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J Clin Oncol. 2020 Feb 20;38(6):576-583. doi: 10.1200/JCO.19.01674. Epub 2019 Dec 4.

Immune Checkpoint Inhibitor Therapy in Patients With Preexisting Inflammatory Bowel Disease.

Author information

1
The University of Texas MD Anderson Cancer Center, Houston, TX.
2
Memorial Sloan Kettering Cancer Center, New York, NY.
3
Dana-Farber Cancer Institute, Boston, MA.
4
University of Perugia, Perugia, Italy.
5
East Carolina University, Greenville, NC.
6
Massachusetts General Hospital, Boston, MA.
7
Harvard Medical School, Boston, MA.
8
Johns Hopkins University, Baltimore, MD.
9
Sheba Medical Center, Tel Aviv, Israel.
10
Kings College London, London, United Kingdom.
11
University of Catania, Catania, Italy.
12
Vanderbilt University Medical Center, Nashville, TN.
13
Imperial College London, Hammersmith Hospital Campus, London, United Kingdom.
14
The Ohio State University, Columbus, OH.
15
Yale University, New Haven, CT.
16
Policlinico di Sant'Orsola University Hospital, Bologna University, Bologna, Italy.
17
National Cancer Institute, Bethesda, MD.

Abstract

PURPOSE:

The risk of immune checkpoint inhibitor therapy-related GI adverse events in patients with cancer and inflammatory bowel disease (IBD) has not been well described. We characterized GI adverse events in patients with underlying IBD who received immune checkpoint inhibitors.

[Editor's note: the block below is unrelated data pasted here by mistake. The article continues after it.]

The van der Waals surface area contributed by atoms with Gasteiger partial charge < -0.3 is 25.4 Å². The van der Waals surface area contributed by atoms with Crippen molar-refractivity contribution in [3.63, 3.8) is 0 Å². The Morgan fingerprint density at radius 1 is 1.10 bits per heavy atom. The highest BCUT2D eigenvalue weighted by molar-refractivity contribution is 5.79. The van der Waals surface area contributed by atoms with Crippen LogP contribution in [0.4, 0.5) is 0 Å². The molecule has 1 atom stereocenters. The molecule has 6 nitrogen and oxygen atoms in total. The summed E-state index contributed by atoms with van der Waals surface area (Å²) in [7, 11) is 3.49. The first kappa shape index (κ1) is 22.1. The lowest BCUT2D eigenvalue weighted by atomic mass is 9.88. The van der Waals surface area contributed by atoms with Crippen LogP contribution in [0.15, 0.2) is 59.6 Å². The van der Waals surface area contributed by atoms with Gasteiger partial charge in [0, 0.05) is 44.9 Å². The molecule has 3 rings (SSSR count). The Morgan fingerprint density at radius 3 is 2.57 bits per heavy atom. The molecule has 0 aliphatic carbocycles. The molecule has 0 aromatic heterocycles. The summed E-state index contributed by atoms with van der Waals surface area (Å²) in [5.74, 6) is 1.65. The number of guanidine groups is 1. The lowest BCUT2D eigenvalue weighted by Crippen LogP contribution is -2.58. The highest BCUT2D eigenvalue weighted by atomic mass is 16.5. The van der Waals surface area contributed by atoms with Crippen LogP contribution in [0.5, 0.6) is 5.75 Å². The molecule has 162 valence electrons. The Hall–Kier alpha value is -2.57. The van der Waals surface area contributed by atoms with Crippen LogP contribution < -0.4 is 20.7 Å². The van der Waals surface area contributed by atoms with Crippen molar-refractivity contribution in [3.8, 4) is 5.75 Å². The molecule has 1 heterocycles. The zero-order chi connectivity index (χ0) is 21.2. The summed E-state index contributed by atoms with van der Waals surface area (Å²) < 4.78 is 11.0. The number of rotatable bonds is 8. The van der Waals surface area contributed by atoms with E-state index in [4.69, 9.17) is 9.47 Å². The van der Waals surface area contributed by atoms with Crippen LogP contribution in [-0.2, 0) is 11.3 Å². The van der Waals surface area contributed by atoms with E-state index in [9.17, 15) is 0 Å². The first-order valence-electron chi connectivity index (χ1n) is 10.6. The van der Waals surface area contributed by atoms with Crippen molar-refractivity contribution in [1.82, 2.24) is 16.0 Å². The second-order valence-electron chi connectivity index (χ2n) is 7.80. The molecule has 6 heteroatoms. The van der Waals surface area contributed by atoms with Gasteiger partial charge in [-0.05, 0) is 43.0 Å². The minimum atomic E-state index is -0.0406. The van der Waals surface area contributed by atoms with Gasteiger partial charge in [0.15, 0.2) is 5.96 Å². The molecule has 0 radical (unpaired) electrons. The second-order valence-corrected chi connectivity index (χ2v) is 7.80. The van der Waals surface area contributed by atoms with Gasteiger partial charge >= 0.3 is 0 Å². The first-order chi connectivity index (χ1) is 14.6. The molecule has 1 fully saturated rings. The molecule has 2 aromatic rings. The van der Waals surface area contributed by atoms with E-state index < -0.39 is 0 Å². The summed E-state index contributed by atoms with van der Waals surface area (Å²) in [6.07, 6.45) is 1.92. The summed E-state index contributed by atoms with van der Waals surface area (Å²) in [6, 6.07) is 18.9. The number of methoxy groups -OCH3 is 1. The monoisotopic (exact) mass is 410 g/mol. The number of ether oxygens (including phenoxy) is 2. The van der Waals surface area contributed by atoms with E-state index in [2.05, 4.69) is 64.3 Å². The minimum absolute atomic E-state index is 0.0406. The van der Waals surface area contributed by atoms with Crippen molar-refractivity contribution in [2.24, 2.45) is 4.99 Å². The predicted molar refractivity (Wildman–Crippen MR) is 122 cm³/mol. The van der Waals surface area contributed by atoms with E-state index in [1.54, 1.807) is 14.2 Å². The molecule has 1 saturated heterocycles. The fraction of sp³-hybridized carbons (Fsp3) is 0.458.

PATIENTS AND METHODS:

We performed a multicenter, retrospective study of patients with documented IBD who received immune checkpoint inhibitor therapy between January 2010 and February 2019. Backward selection and multivariate logistic regression were conducted to assess risk of GI adverse events.

RESULTS:

Of the 102 included patients, 17 received therapy targeting cytotoxic T-lymphocyte antigen-4, and 85 received monotherapy targeting programmed cell death 1 or its ligand. Half of the patients had Crohn's disease, and half had ulcerative colitis. The median time from last active IBD episode to immunotherapy initiation was 5 years (interquartile range, 3-12 years). Forty-three patients were not receiving treatment of IBD. GI adverse events occurred in 42 patients (41%) after a median of 62 days (interquartile range, 33-123 days), a rate higher than that among similar patients without underlying IBD who were treated at centers participating in the study (11%; P < .001). GI events among patients with IBD included grade 3 or 4 diarrhea in 21 patients (21%). Four patients experienced colonic perforation, 2 of whom required surgery. No GI adverse event-related deaths were recorded. Anti-cytotoxic T-lymphocyte antigen-4 therapy was associated with increased risk of GI adverse events on univariable but not multivariable analysis (odds ratio, 3.19; 95% CI, 1.8 to 9.48; P = .037; and odds ratio, 4.72; 95% CI, 0.95 to 23.53; P = .058, respectively).

CONCLUSION:

Preexisting IBD increases the risk of severe GI adverse events in patients treated with immune checkpoint inhibitors.

PMID:
31800340
PMCID:
PMC7030892
[Available on 2021-02-20]
DOI:
10.1200/JCO.19.01674

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